Ecosystems Fisheries-Oceanography Coordinated Investigations EcoFOCI Bering Sea Ice

Bering Sea-Ice Expedition
Research Activities - Physical Oceanography

Ship leaving the sea ice in the Bering Sea. The "smoke" rising off the ocean, actually evaporation fog, illustrates the tremendous amount of heat emitted to the atmosphere over ocean compared to sea ice. Photo from the NOAA Photo Library.

The presence of sea ice has a substantial influence on the physical properties (temperature, salinity) of the water even months after the ice has disappeared.  The dissolved salts in sea water are not incorporated into sea ice as it forms.  Thus, when sea ice forms, saltier water is left behind under the ice.  This salty water is denser than the surrounding water and sinks. On the other hand, melting ice introduces fresher water to the surface of the ocean.  Ice floes move with the wind and the currents. In the Bering Sea, ice is usually formed in the northern part of the sea, and carried southward by the prevailing wind.  As the sea ice moves southward into warmer water, it melts along its edges.  (For a thorough discussion of sea ice in the Bering Sea, see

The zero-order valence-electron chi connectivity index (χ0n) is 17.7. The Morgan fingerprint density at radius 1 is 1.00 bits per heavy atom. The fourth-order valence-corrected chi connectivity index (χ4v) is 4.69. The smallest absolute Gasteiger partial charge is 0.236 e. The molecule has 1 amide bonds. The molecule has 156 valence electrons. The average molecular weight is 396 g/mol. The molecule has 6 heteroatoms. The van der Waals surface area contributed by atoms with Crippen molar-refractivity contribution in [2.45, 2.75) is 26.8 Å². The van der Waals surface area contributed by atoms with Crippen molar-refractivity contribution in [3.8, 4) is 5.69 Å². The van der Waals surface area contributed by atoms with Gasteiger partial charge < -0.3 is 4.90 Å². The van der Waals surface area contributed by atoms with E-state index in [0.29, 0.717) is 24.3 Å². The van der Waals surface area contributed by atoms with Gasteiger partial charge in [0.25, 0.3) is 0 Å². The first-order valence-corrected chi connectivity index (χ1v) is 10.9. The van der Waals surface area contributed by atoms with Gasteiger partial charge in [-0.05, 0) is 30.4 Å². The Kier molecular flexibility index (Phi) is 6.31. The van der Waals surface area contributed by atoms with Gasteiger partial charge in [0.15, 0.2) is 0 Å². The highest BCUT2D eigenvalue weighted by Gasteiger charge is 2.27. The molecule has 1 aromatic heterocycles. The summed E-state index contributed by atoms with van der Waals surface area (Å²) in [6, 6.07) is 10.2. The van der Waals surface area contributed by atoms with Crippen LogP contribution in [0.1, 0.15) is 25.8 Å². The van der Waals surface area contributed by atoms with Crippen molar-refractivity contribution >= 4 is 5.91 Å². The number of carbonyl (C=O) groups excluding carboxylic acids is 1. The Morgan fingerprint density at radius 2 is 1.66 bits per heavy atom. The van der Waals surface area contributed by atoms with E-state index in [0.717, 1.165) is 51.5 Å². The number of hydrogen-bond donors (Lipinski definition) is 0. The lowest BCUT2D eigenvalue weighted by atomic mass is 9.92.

Fur seals on Bering Sea ice. Photo from NOAA's Arctic Theme Page.

We will measure the physical water properties (temperature, salinity) of both the ice and the water close to the ice edge.  Combined with observations made by other scientists on this expedition, these measurements will help us determine how the seawater is affected by the presence of sea ice and what water types are preferred by the plants and animals in the region.  We will also measure the amount of light penetration into the water and through the ice to determine how much light is available for plant photosynthesis.  And we will measure the speed and direction of the currents in the region.  In addition to measuring the physical conditions on this one expedition, we hope to continue making these measurements over the coming years to examine changes in the system from year to year.

NOAA - National Oceanic and Atmospheric Administration